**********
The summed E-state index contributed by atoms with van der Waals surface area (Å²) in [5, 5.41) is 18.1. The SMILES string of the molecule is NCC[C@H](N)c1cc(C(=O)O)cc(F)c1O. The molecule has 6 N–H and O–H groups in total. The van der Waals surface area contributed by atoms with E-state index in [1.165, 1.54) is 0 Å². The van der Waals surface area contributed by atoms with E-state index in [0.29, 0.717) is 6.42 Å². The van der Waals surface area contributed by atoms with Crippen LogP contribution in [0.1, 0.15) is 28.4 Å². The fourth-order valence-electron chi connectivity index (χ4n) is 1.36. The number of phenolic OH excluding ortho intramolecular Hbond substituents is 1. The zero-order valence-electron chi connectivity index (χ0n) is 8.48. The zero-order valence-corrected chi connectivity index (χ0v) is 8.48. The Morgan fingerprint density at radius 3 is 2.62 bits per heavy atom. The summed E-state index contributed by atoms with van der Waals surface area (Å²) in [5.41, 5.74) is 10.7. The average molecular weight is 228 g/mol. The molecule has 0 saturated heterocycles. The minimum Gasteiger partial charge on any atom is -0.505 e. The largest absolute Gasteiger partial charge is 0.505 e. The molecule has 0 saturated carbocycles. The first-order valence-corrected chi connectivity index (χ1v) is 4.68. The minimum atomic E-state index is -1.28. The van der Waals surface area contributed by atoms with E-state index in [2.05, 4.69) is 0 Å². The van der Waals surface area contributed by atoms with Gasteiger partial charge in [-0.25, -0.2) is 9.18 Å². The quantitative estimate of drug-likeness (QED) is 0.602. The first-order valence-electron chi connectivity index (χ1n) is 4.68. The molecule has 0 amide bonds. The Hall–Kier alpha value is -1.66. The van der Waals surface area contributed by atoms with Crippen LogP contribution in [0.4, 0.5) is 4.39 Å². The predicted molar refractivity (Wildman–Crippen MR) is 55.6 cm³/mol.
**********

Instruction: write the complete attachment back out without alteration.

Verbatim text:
The summed E-state index contributed by atoms with van der Waals surface area (Å²) in [5, 5.41) is 18.1. The SMILES string of the molecule is NCC[C@H](N)c1cc(C(=O)O)cc(F)c1O. The molecule has 6 N–H and O–H groups in total. The van der Waals surface area contributed by atoms with E-state index in [1.165, 1.54) is 0 Å². The van der Waals surface area contributed by atoms with E-state index in [0.29, 0.717) is 6.42 Å². The van der Waals surface area contributed by atoms with Crippen LogP contribution in [0.1, 0.15) is 28.4 Å². The fourth-order valence-electron chi connectivity index (χ4n) is 1.36. The number of phenolic OH excluding ortho intramolecular Hbond substituents is 1. The zero-order valence-electron chi connectivity index (χ0n) is 8.48. The zero-order valence-corrected chi connectivity index (χ0v) is 8.48. The Morgan fingerprint density at radius 3 is 2.62 bits per heavy atom. The summed E-state index contributed by atoms with van der Waals surface area (Å²) in [5.41, 5.74) is 10.7. The average molecular weight is 228 g/mol. The molecule has 0 saturated heterocycles. The minimum Gasteiger partial charge on any atom is -0.505 e. The largest absolute Gasteiger partial charge is 0.505 e. The molecule has 0 saturated carbocycles. The first-order valence-corrected chi connectivity index (χ1v) is 4.68. The minimum atomic E-state index is -1.28. The van der Waals surface area contributed by atoms with E-state index in [2.05, 4.69) is 0 Å². The van der Waals surface area contributed by atoms with Gasteiger partial charge in [-0.25, -0.2) is 9.18 Å². The quantitative estimate of drug-likeness (QED) is 0.602. The first-order valence-electron chi connectivity index (χ1n) is 4.68. The molecule has 0 amide bonds. The Hall–Kier alpha value is -1.66. The van der Waals surface area contributed by atoms with Crippen LogP contribution in [0.4, 0.5) is 4.39 Å². The predicted molar refractivity (Wildman–Crippen MR) is 55.6 cm³/mol.